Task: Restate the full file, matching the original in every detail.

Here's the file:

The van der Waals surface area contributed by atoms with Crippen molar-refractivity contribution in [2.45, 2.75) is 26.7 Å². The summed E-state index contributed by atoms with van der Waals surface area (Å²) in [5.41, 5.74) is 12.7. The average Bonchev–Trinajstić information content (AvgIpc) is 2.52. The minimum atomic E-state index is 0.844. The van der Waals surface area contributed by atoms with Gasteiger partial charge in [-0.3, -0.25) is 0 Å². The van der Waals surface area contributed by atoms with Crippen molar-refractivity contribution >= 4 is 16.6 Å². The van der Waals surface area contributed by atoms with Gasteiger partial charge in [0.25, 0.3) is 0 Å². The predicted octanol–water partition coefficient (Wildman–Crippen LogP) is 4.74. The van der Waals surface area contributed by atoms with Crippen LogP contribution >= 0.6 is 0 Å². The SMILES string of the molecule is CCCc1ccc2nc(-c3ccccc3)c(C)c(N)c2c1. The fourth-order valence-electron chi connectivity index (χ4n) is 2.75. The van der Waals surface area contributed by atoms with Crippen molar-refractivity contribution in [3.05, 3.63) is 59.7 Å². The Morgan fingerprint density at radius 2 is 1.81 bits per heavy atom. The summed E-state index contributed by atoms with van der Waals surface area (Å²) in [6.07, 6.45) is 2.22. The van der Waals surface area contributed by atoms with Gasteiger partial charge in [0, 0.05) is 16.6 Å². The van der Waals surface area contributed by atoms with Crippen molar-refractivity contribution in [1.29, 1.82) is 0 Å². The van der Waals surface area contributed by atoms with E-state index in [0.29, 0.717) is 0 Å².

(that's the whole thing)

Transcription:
The van der Waals surface area contributed by atoms with Crippen molar-refractivity contribution in [2.45, 2.75) is 26.7 Å². The summed E-state index contributed by atoms with van der Waals surface area (Å²) in [5.41, 5.74) is 12.7. The average Bonchev–Trinajstić information content (AvgIpc) is 2.52. The minimum atomic E-state index is 0.844. The van der Waals surface area contributed by atoms with Gasteiger partial charge in [-0.3, -0.25) is 0 Å². The van der Waals surface area contributed by atoms with Crippen molar-refractivity contribution >= 4 is 16.6 Å². The van der Waals surface area contributed by atoms with Gasteiger partial charge in [0.25, 0.3) is 0 Å². The predicted octanol–water partition coefficient (Wildman–Crippen LogP) is 4.74. The van der Waals surface area contributed by atoms with Crippen LogP contribution >= 0.6 is 0 Å². The SMILES string of the molecule is CCCc1ccc2nc(-c3ccccc3)c(C)c(N)c2c1. The fourth-order valence-electron chi connectivity index (χ4n) is 2.75. The van der Waals surface area contributed by atoms with Crippen molar-refractivity contribution in [3.05, 3.63) is 59.7 Å². The Morgan fingerprint density at radius 2 is 1.81 bits per heavy atom. The summed E-state index contributed by atoms with van der Waals surface area (Å²) in [6.07, 6.45) is 2.22. The van der Waals surface area contributed by atoms with Gasteiger partial charge in [0, 0.05) is 16.6 Å². The van der Waals surface area contributed by atoms with Crippen molar-refractivity contribution in [1.29, 1.82) is 0 Å². The van der Waals surface area contributed by atoms with E-state index in [0.29, 0.717) is 0 Å².